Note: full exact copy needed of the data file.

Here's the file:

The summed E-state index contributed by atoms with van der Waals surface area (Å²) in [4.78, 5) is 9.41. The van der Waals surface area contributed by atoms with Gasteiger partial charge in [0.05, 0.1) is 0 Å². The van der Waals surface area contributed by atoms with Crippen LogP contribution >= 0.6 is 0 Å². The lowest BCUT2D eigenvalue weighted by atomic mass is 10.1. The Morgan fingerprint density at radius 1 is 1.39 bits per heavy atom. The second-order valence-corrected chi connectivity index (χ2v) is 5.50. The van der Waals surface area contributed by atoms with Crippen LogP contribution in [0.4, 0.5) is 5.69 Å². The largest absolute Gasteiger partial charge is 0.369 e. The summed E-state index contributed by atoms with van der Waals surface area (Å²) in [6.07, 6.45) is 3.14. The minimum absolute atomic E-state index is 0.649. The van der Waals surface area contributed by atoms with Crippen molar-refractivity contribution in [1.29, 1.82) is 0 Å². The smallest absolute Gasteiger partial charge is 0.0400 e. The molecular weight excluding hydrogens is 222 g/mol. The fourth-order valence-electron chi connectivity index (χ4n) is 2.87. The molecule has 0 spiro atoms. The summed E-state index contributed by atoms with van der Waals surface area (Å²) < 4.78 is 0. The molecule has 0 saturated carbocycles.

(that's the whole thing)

The summed E-state index contributed by atoms with van der Waals surface area (Å²) in [4.78, 5) is 9.41. The van der Waals surface area contributed by atoms with Gasteiger partial charge in [0.05, 0.1) is 0 Å². The van der Waals surface area contributed by atoms with Crippen LogP contribution >= 0.6 is 0 Å². The lowest BCUT2D eigenvalue weighted by atomic mass is 10.1. The Morgan fingerprint density at radius 1 is 1.39 bits per heavy atom. The second-order valence-corrected chi connectivity index (χ2v) is 5.50. The van der Waals surface area contributed by atoms with Crippen LogP contribution in [0.4, 0.5) is 5.69 Å². The largest absolute Gasteiger partial charge is 0.369 e. The summed E-state index contributed by atoms with van der Waals surface area (Å²) in [6.07, 6.45) is 3.14. The minimum absolute atomic E-state index is 0.649. The van der Waals surface area contributed by atoms with Crippen molar-refractivity contribution in [1.29, 1.82) is 0 Å². The smallest absolute Gasteiger partial charge is 0.0400 e. The molecular weight excluding hydrogens is 222 g/mol. The fourth-order valence-electron chi connectivity index (χ4n) is 2.87. The molecule has 0 spiro atoms. The summed E-state index contributed by atoms with van der Waals surface area (Å²) < 4.78 is 0. The molecule has 0 saturated carbocycles.